Southwestern Receives $160,000 Grant To Help Dillard Faculty Members Develop Online Courses
About a dozen faculty members from Dillard will use technology available at Southwestern to recreate course materials lost in the disaster and develop new online courses that can be offered to students regardless of their location.
Southwestern University has received a $160,000 grant from The Andrew W. Mellon Foundation to work with faculty members from Dillard University as they prepare to reopen in January 2006. Dillard is an historically black college in New Orleans that was severely impacted by Hurricane Katrina.
About a dozen faculty members from Dillard will use technology available at Southwestern to recreate course materials lost in the disaster and develop new online courses that can be offered to students regardless of their location. The faculty members are expected to arrive by Nov. 30 and stay through mid-December.
Southwestern is home to a technology center sponsored by the National Institute for Technology and Liberal Education (NITLE), which provides selective liberal arts colleges across the country with programs and services in instructional technology.
The NITLE Technology Center at Southwestern, which serves 16 colleges across the south, has 20 advanced computer workstations. NITLE staff members at Southwestern have extensive expertise helping faculty prepare digital materials for use in undergraduate teaching. The Associated Colleges of the South uses the center’s course delivery system technology to support its “Virtual Classics” program.
NITLE’s staff trainers will work with Dillard faculty members to develop digital materials and online curricula in the disciplines and courses of greatest interest and need. NITLE also will provide server space for materials developed in the program.
Southwestern University will coordinate the program and will host the participating Dillard faculty members as Brown Visiting Scholars. The Dillard faculty members will have access to a variety of resources at Southwestern, including library facilities, meeting spaces to work together as a group, and structured and informal opportunities for networking and collaborating with disciplinary colleagues on Southwestern’s faculty. They also will receive stipends and per diem support.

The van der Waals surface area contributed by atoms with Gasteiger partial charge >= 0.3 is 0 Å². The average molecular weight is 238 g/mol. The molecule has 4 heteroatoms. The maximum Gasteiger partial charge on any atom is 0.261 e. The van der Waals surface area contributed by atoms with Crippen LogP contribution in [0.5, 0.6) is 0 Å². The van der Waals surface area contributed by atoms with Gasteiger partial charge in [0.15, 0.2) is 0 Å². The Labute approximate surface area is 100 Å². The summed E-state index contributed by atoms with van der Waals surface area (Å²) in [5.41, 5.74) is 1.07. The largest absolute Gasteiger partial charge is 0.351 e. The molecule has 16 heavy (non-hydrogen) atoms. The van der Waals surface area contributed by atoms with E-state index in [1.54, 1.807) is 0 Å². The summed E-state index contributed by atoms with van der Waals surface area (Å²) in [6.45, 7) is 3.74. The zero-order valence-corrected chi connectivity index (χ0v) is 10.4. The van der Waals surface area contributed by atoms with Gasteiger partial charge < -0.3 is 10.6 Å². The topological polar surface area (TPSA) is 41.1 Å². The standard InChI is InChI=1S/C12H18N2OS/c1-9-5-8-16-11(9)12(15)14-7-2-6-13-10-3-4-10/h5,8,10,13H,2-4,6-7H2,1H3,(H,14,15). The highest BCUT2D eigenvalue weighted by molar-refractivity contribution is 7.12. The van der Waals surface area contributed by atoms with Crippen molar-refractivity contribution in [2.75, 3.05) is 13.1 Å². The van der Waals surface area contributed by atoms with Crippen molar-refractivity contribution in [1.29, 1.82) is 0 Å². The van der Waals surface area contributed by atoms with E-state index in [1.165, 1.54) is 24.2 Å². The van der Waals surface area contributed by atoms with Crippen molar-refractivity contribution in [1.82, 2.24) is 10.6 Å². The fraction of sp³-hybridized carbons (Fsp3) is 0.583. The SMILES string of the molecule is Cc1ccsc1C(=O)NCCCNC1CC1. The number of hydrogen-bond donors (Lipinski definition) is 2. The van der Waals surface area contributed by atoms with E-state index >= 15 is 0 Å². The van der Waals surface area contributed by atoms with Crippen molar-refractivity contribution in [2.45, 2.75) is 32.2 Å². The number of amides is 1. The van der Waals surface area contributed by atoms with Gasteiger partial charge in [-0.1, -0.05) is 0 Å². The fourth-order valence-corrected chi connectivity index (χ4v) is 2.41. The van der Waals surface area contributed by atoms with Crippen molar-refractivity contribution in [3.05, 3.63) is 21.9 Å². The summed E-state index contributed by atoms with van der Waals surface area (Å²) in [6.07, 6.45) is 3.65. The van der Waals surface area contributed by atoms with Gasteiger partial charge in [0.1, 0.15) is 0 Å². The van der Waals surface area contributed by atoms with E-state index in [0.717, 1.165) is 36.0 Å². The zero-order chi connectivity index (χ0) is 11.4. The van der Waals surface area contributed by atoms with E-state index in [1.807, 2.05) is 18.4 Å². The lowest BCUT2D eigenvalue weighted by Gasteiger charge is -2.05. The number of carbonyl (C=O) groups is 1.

“Reconstructing lost resources will be a long and arduous process that will not be completed quickly, but the concrete goal of creating digital approaches and resources to replace lost materials and meet immediate needs can provide an entry point and momentum for the process,” said Dillard Provost Bettye Parker-Smith.
The grant from the Mellon Foundation will provide transportation for Dillard faculty members to get to Southwestern, local transportation while they are in Georgetown, and housing in residence hotels for the time spent in Georgetown. “This program will enable Dillard University, one of our nation’s premier and historic African American-serving institutions, to continue its mission to students in a time of great adversity,” said Southwestern University President Jake Schrum. “It also will allow Southwestern’s faculty and students to collaborate academically with their colleagues from Dillard and for NITLE to use its technological resources in innovative ways that may set useful precedents for the future.”
Southwestern University had already formed a partnership with Dillard University before Hurricane Katrina hit. In August, the Mellon Foundation gave Southwestern $100,000 to support a collaborative leadership and student exchange project between itself, Dillard, Huston-Tillotson University, Morehouse College and Rhodes College.